LaFayette officials expect the city’s Main Street and Economic Development Department to move into Chattooga Academy by spring.
Chattooga Academy, built in 1836, is believed to be the state’s oldest remaining brick schoolhouse. The city closed the building about six years ago to restore and rehabilitate it.
LaFayette Historic Preservation Commission Chairman Connie Forester said, “The Main Street program promotes historic preservation as a tool for downtown revitalization.
“I cannot imagine a better place to house a Main Street office than in a building steeped in history and listed on the National Register of Historic Places.”
The nearby antebellum Marsh House, Joe Stock Memorial Park and Foothills Art Gallery draw tourists to LaFayette, Forester said. The academy will also function as a tourism and visitor center, historic site and museum.
The LaFayette City Council, at its regular monthly meeting on Dec. 8, authorized Pointe General Contractors of Chattanooga to complete Phase 3 construction on the historic school, which will include re-pointing the exterior masonry, repairing damaged bricks, rebuilding windows and constructing a wheelchair ramp. Phase 3 work will be funded through Special Purpose Local Option Sales Tax, or SPLOST.
Phase 2 work to upgrade utilities and to install a HVAC system began in the summer and was funded through a $15,000 department of community affairs local assistance grant. The Georgia Department of Economic Development awarded the project a tourism product development grant for $10,000 to refinish floors, repair plaster, paint and complete other interior finish work to finish Phase 2. Phase 2 work will conclude this month.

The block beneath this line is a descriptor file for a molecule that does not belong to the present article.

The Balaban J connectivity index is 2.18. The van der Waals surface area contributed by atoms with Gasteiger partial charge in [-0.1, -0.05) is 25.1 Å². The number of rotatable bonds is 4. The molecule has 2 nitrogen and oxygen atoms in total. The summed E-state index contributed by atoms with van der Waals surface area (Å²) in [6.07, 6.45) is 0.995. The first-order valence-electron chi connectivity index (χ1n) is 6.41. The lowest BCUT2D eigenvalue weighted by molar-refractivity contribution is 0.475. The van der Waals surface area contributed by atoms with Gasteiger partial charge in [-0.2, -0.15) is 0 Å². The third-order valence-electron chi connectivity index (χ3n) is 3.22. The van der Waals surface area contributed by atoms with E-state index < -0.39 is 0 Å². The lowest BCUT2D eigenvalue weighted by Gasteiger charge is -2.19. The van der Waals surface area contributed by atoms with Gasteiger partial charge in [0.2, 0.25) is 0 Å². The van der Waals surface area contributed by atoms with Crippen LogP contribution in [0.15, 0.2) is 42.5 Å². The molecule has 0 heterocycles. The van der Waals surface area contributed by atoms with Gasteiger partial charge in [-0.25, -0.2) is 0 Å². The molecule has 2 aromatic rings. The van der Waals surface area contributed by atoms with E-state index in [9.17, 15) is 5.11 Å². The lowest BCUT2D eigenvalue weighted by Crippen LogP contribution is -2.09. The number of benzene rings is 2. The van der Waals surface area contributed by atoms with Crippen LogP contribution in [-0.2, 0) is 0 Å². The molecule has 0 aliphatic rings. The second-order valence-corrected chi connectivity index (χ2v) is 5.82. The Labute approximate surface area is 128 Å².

LaFayette Downtown Development Authority Chairman Jim Cole said, “The city began working on this project nearly four years ago. The project has received several grants in the past, but now many of those programs have been frozen. I commend the council for going ahead with plans to finish this project.”
Completing Chattooga Academy’s rehabilitation so that the building can be opened as a tourism facility was listed for two months as the top priority by residents who attended a downtown visioning meeting, Cole said.
Preservation Commission member Judy Meeks said, “Many people have fond memories of visiting Katherine Derrick there when the LaFayette Chamber of Commerce had its office there years ago. This building is so beautiful and full of history that I am proud to know the public will soon be able to walk through it again and learn about its history.”
Chattooga Academy, also called Gordon Hall, served as Confederate Gen. Braxton Bragg’s headquarters as he prepared for the Battle of Chickamauga. The building’s name was later changed to honor John B. Gordon, who attended the school as a child and went on to serve as a Confederate general, U.S. senator and Georgia governor.
The academy is listed on the (Battle of) Chickamauga Campaign Heritage Trail and the Walking Tour of Historic LaFayette brochures.
Anyone who would like to contribute to the Chattooga Academy project can mail donations to LaFayette City Hall, Attn: Chattooga Academy, P.O. Box 89, LaFayette, Ga., 30728. Donations are tax-deductible.